Jesus’ Final Week in Jerusalem
Sunday: Triumphal Entry (11:1-11).
Lesson from Fig Tree (11:20-26).
Jesus’ Authority Questioned (11:27-33).
Parable of Wicked Vinedressers (12:1-12).
On Taxes (12:13-17).
On Resurrection (12:18-27).
It’s time that the Sadducees enter onto the scene!
While in the minority among the people, they were primarily among the elites (Acts 4:1-2; 5:17).
Given the beliefs of this sect, it makes sense that only the upper echelons would hold these views.
Mark and Luke only mention them once, and it’s concerning this same event.
Matthew mentions them several times as in league with the Pharisees.
Acts provides us with a little more information, however.
One of their key defining beliefs is really a lack of belief in a resurrection of the dead which is on display here.
Another belief is they did not believe in angels or spirits (Acts 23:8).
If there are no angels or spirits and if there is no resurrection, the only rewards or consequences you have are here on this earth—well, you can see why this would appeal to the elites and not to the common person.
Josephus also indicates that they only believed in the works of Moses as Scripture—this is important concerning Jesus’ response to their question.
Another “Gotcha” Question.
They are really trying to find something in which to stump Jesus.
They see how handily Jesus answered the “gotcha” question from the Pharisees and Herodians, so they take a crack at it.
They are just as interested in debunking Jesus as the Pharisees are, after all.
This appears to be a stock hypothetical scenario that they often posed to the Pharisees and others who believed in the resurrection that they think proves their position.
It is based on the concept of the levirate marriage, named for the Latin word for “husband’s brother,” having nothing to do with the Levites (Deut. 25:5-6).
The purpose of this law was to preserve the name of the man who died in Israel—Ruth participated in this custom when she married Boaz, a relative of her late husband Mahlon (Ruth 4).
In logic, this argument is called reductio ad absurdum—or reducing a point to its most absurd or ridiculous conclusion.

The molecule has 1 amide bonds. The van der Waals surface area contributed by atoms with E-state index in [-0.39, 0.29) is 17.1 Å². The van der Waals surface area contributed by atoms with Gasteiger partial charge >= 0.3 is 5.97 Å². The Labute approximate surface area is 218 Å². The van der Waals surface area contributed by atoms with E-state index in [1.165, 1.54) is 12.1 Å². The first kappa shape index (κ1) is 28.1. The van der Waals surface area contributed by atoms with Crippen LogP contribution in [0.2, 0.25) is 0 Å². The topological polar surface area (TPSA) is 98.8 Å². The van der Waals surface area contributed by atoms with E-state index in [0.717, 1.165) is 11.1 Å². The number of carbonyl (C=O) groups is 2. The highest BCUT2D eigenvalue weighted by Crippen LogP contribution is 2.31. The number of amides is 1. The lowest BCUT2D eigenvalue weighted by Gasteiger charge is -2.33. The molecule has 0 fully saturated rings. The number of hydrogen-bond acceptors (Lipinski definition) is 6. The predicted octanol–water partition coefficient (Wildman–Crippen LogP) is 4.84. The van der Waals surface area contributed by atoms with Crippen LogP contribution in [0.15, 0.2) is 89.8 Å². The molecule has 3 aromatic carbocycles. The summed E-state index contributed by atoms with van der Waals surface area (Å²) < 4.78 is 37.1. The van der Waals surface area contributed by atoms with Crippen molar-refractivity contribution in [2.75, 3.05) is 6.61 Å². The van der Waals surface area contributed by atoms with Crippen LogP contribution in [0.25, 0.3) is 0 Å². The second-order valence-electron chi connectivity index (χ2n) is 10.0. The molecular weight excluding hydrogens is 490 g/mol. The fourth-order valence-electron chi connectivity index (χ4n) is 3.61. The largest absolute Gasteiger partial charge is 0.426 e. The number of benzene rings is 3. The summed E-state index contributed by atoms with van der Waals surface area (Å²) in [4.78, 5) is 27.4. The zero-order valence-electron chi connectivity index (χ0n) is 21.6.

Do you have to go up to seven husbands for this poor woman, or are two sufficient to make your point? Two is a quandary, seven is ridiculous.
An example we might face is, “Since God is omnipotent, can He make a rock so big that He Himself cannot lift it?”
Such arguments are actually a good way in order to get them to really think about their position, but it only works if you have the facts on your side.
Jesus would have likely responded to this “gotcha” question the same way He did with the one from the Sadducees.
An ignorant question.
Jesus starts off His response by saying they are mistaken and ends by saying they are greatly mistaken.
You see, they don’t realize who they are talking to: the Resurrection and the Life (John 11:25).
They are the elites and no doubt think they are so smart having thought their way out of a basic teaching of Scripture that is treated as absolute fact by both Jesus and Martha in their discussion in John 11 after her brother Lazarus died.
This is no doubt how atheists feel when they pose the “gotcha” question I asked earlier—I think the word is “smug.”
But really, it’s such an ignorant question: omnipotence doesn’t mean you can do anything. It means you can do anything that is logically consistent with your character. While God is omnipotent, He cannot lie for instance (Mark 10:27; Tit. 1:2). So no, He cannot create a rock so big He cannot lift it. More to the point, why would He even try? It’s not like we can really place such physical limitatio1ns on a spiritual being in the first place.
Jesus answers in a way that completely undercuts the Sadducees’ position, saying they don’t know the Scriptures or God’s power.